Joe Mazzarella – Mutualink
It’s a scene all too familiar and terrifying, with sirens blaring, lights flashing red and blue, as first responders race to another emergency at a school, mall, theater, place of worship or workplace.
It may or may not be a worst case scenario when first responders arrive, but it’s also hard to tell what’s happening where, with whom and what’s next.
All too often, signals and calls between agencies are lost in a maze of radio frequencies. Responses and rescues during Hurricane Katrina, the wildfires in northern California and the shootings at Marjory Stoneman Douglas High School in Parkland, Florida, were all hampered by poor communication.
But there’s a way to bridge communication gaps, says Joe Mazzarella, Mutualink’s senior vice president and general counsel.
“Mutual link does something important in our world,” he says. “We enable public safety agencies and their partners a way to seamlessly connect and communicate in times of emergency. Everybody is informed of the right information at the right time.”
Bridging the gaps
Having seen how frequently hackers and spoofers try to breach systems, Mazzarella says he understands why public safety and emergency agencies go to great lengths to protect their networks and operating frequencies.
“If you think about the space we occupy—public safety—we have to be extremely aware of the need for security,” Mazzarella says, recalling how lapses in communication failed to alert New York firefighters before the World Trade Center towers collapsed on 9/11, while police officers were able to get out.
So Mutualink’s Interoperable Response and Preparedness Platform, or IRAPP, allows agencies to selectively bridge their radio and communications systems with partner systems on demand. The platform is unique in protecting agency systems and information. Each agency is in control of those resources and they are only shared by a dynamically encrypted invitation on an incident session basis. This makes the system different from other arrangements that don’t work well under “federated” sharing models where external parties have direct access to another agency’s systems.
“Our system is unconventional and innovative— it’s not designed conventionally like a by a communications switch, a ‘central brain,’” Mazzarella explains. “We have a brain at every end point to convert and send information on a secure peer to peer basis.”
Mutualink installs IRAPP platforms on work stations it sells, as well as on devices including laptops and cell phones. The platform also connects with panic buttons and is used in many school districts throughout the country. Users connect by pushing a red “panic” button, activating immediate incident coordination and communication, including live video and sensor readings with first responders.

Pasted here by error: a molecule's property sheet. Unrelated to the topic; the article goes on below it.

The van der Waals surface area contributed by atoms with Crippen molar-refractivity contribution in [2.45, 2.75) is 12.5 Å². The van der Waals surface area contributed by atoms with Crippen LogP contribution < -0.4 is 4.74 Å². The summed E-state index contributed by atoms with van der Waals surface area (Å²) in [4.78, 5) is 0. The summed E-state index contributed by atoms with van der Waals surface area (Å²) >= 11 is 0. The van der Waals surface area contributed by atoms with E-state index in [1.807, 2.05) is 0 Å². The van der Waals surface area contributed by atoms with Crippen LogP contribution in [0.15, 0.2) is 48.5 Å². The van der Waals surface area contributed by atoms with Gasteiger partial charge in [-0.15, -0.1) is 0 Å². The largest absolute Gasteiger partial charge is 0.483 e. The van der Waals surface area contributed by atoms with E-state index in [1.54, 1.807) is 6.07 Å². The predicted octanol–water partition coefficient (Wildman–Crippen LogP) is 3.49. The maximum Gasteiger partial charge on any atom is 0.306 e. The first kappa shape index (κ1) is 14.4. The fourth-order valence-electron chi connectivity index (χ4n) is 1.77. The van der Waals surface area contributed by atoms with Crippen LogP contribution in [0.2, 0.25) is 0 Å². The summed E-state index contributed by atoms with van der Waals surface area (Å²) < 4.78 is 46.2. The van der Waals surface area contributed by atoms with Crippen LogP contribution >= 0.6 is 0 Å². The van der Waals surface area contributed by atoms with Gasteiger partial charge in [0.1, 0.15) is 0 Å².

Mutualink platforms can also integrate gunshot detection systems, chemical and biological sensors and video recognition alert systems. Its technology is part of an ongoing U.S. Department of Homeland Security funded “smart cities” innovation project hosted at George Mason University in Virginia, involving internet of things technologies and how they can be applied to urban planning.
Navigating the complexities of the platform has long been Mazzarella’s task—he was in charge of Mutualink’s research and development and authored more than 20 patents for the U.S. and 50 internationally. Among his patents are inventions for dynamic communications and coordination of media assets, wearable biosensor triggered communications, drone-based mesh networks for interoperable communications and distributed video analytics.
Early in 2019, Mazzarella began taking a more active role in overseeing the sales functions of the company, and his general counsel duties still include capital structuring, financing, corporate governance, regulatory compliance matters, IP and licensing, vendor and distribution agreements among other things.
States including Florida, Texas, California, Connecticut, New York, Pennsylvania and New Jersey use Mutualink, as well as the Federal Energy Management Agency and others. The platform is protected from some liability with a certification from the DHS under the Support Anti-Terrorism by Fostering Effective Technologies Act, as it is considered a provider of Qualified Anti-Terrorism Technologies.
“If you’re general counsel in 2019 and you don’t understand the business intimately, you won’t add value and you won’t be successful,” he says.
Out of the lab, into the law
That’s a skill Mazzarella built early in his career, if unconventionally. He’s both helped sell a zoo and form the NFL’s Jacksonville Jaguars. It’s all the more improbable as he first earned an undergraduate degree in chemistry from Hobart College in upstate New York. But that he did, later earning his J.D. from Tulane University in 1989.
“It was a perfect way to find out why the way things are as they are,” Mazzarella says.
His first job following law school was for a private firm then known as Cummings & Lockwood (it became McCarter & English), and gave him the connections that got him into communications law with Connecticut Telephone. Since the mid-1990s, Mazzarella has worked in both IT and communications, and joined Mutualink a year after the company was founded in 2006.
Mazzarella, 55, is married with three children, and admits he has little time for hobbies outside of work; his days and duties being full with contracts, finance, risk management and IP work.
“I’ve managed to stick a lot of stuff in my head,” he jokes.
Plus, the opportunity to support first responders is plenty fulfilling.
“It’s a great opportunity to do something impactful,” he says. “It’s a righteous mission that propels people forward and I’m glad to be a part of that.”
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